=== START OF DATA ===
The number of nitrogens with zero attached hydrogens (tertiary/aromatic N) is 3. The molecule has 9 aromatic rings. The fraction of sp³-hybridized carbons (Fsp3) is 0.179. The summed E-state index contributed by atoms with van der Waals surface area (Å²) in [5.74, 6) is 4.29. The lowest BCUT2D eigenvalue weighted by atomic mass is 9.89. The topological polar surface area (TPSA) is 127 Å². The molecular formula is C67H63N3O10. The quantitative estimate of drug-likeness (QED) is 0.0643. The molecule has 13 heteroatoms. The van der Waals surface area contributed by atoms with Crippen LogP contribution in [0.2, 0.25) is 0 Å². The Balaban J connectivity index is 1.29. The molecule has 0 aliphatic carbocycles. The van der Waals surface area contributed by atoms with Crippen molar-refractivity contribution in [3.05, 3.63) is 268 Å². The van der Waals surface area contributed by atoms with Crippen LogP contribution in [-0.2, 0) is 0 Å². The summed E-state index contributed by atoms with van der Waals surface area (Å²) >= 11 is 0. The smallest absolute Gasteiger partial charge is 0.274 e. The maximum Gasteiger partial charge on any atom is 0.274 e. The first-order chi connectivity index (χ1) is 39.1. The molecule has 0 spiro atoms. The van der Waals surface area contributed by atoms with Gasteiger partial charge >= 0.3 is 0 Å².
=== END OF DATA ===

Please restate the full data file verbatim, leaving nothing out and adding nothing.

The number of nitrogens with zero attached hydrogens (tertiary/aromatic N) is 3. The molecule has 9 aromatic rings. The fraction of sp³-hybridized carbons (Fsp3) is 0.179. The summed E-state index contributed by atoms with van der Waals surface area (Å²) in [5.74, 6) is 4.29. The lowest BCUT2D eigenvalue weighted by atomic mass is 9.89. The topological polar surface area (TPSA) is 127 Å². The molecular formula is C67H63N3O10. The quantitative estimate of drug-likeness (QED) is 0.0643. The molecule has 13 heteroatoms. The van der Waals surface area contributed by atoms with Crippen LogP contribution in [0.2, 0.25) is 0 Å². The Balaban J connectivity index is 1.29. The molecule has 0 aliphatic carbocycles. The van der Waals surface area contributed by atoms with Crippen molar-refractivity contribution in [3.05, 3.63) is 268 Å². The van der Waals surface area contributed by atoms with Crippen LogP contribution in [-0.2, 0) is 0 Å². The summed E-state index contributed by atoms with van der Waals surface area (Å²) >= 11 is 0. The smallest absolute Gasteiger partial charge is 0.274 e. The maximum Gasteiger partial charge on any atom is 0.274 e. The first-order chi connectivity index (χ1) is 39.1. The molecule has 0 spiro atoms. The van der Waals surface area contributed by atoms with Gasteiger partial charge >= 0.3 is 0 Å².